Gower Peninsula


Pwll Du Bay




Pwll Du ( Black Pool) is the favourite place of many Gower people. As it is one of Gower’s most inaccessible bays its enchanting beauty remains unknown to the majority of visitors to the Peninsula.

The poem “Ballad of the Equinox” by Vernon Watkins hints at the atmosphere!

Pwll Du – an eternal place!
The black stream under the stones
Carries the bones of the dead,
The starved, the talkative bones.


A walk through the Bishopston Valley starting at St,Teilo’s church Bishopston leads through shady meadows and woodland to the bay of Pwll Du. Here the stream widens and curves as it reaches the sea.

Two alternatives routes are by way of the east and west cliff paths both involving a steep descent, but for those who are able it is well worth the extra mile!

Starting at the National Trust car park follow the path passing the bungalows on the left and Hunts Farm until the road ends. Turn right to descend a steep woodland path which leads to two large houses and a few cottages in a most idyllic if isolated location. Cross the wall of smooth grey pebbles to see the sea!

Alternatively starting at Pyle corner Bishopston continue on foot through Pwll Du lane which soon becomes a single track road until you reach the National Trust sign and a gate on your right. Follow the cliff path which descends steeply. This route offers stunning views over the bay.


Pwll Du with its natural harbour and secluded location was the ideal location for Smugglers. In the eighteenth century armed vessels smuggled tobacco and tea from Ireland and brandy and wine from France. The next small bay along the coast is tellingly called Brandy Cove! The contraband was carried by horses through the Bishopston Valley up to Great Highway and Little Highway farms in nearby Pennard. By the 1850’s the law enforcement officers finally managed to eliminate smuggling and the industries of Limestone quarrying, fishing and farming became the main sources of income in the area. Lime was used extensively in the area for whitewashing and damp proofing local cottages and also cleaning outdoor chamber pots!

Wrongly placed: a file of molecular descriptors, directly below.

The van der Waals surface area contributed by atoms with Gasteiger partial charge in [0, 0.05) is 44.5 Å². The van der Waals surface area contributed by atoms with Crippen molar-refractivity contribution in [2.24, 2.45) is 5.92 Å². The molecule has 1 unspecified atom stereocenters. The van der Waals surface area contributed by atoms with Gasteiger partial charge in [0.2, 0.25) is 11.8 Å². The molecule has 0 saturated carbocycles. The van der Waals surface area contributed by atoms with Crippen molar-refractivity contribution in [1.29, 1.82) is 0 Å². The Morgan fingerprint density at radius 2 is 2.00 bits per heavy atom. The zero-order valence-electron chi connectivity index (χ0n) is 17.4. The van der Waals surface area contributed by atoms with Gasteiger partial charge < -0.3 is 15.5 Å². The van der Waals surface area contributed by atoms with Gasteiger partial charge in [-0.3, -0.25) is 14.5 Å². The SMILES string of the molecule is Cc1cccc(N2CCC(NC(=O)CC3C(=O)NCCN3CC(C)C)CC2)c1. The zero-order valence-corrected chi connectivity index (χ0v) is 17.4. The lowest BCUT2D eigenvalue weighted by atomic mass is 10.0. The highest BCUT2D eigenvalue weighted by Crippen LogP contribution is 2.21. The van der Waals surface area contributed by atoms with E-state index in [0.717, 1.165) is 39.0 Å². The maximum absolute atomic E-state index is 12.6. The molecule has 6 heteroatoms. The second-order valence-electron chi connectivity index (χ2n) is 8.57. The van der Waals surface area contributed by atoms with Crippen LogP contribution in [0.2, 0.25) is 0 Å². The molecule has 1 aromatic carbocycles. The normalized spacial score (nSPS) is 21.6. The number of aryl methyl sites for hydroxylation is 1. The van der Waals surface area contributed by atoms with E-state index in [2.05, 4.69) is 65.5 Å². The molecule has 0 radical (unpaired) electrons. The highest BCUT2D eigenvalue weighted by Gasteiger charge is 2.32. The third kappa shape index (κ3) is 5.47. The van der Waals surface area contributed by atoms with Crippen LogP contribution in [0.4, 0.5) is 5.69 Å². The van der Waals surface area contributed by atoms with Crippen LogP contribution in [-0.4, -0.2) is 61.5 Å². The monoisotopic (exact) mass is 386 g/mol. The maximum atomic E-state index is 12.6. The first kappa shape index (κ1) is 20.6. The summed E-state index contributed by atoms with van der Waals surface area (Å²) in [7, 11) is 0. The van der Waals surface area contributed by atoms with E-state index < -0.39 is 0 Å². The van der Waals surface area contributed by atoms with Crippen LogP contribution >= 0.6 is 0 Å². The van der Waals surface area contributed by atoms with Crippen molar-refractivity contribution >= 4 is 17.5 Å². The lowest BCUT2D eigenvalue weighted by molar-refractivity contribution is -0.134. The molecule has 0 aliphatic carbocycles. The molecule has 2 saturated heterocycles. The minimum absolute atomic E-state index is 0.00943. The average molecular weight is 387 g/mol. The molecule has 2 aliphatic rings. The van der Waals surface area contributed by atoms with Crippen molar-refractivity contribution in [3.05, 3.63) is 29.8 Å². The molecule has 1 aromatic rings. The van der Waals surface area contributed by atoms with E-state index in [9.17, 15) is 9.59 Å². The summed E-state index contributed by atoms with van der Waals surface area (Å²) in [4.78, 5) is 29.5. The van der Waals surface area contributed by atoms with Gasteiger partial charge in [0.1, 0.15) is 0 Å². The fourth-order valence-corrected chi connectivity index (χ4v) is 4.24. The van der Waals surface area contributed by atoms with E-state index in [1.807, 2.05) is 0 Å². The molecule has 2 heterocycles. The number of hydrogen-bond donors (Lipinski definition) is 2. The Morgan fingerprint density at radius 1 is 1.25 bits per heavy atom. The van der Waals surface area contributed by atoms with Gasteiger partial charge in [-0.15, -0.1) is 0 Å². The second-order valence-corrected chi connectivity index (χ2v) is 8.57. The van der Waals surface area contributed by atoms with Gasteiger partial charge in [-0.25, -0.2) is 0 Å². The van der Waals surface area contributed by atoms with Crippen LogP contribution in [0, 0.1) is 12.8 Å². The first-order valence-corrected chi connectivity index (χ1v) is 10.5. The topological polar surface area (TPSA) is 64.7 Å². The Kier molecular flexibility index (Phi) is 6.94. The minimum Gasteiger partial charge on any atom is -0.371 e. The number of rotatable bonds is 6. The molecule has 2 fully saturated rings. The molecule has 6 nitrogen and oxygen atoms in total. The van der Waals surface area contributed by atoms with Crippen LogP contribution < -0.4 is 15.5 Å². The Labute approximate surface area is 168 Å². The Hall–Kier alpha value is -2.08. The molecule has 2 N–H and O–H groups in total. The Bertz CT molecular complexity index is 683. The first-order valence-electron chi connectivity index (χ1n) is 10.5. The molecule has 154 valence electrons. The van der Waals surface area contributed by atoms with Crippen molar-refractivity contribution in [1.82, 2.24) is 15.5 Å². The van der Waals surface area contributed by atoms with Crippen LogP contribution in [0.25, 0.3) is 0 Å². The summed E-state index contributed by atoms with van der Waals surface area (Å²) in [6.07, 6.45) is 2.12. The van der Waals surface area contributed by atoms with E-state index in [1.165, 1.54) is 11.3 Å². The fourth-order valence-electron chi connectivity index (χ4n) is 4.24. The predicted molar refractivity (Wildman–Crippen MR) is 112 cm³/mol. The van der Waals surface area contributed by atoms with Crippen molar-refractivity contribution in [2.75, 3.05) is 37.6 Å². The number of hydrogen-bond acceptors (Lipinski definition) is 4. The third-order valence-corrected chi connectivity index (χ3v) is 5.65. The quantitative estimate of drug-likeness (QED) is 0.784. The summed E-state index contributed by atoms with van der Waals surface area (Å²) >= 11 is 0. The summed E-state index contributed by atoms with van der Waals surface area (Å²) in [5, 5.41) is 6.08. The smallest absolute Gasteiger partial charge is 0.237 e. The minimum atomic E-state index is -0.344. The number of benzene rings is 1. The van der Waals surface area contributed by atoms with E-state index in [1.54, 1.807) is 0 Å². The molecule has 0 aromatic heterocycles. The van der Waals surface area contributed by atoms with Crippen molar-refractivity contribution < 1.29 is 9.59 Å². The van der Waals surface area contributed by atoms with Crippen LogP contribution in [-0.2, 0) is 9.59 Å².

Lime from the quarry at Pwll Du was exported to Devon and with the number of ships landing at the bay rising to dozens per day the need for accommodation and refreshment meant that there were now two inns at Pwll Du – The Ship and The Beaufort. As theses industries declined the Inns lost customers and became private houses. They have changed hands several times over the years as their sheer inaccessibility sometimes outweighed their appeal. From time to time one or other of the houses is advertised for sale with a local estate agent!


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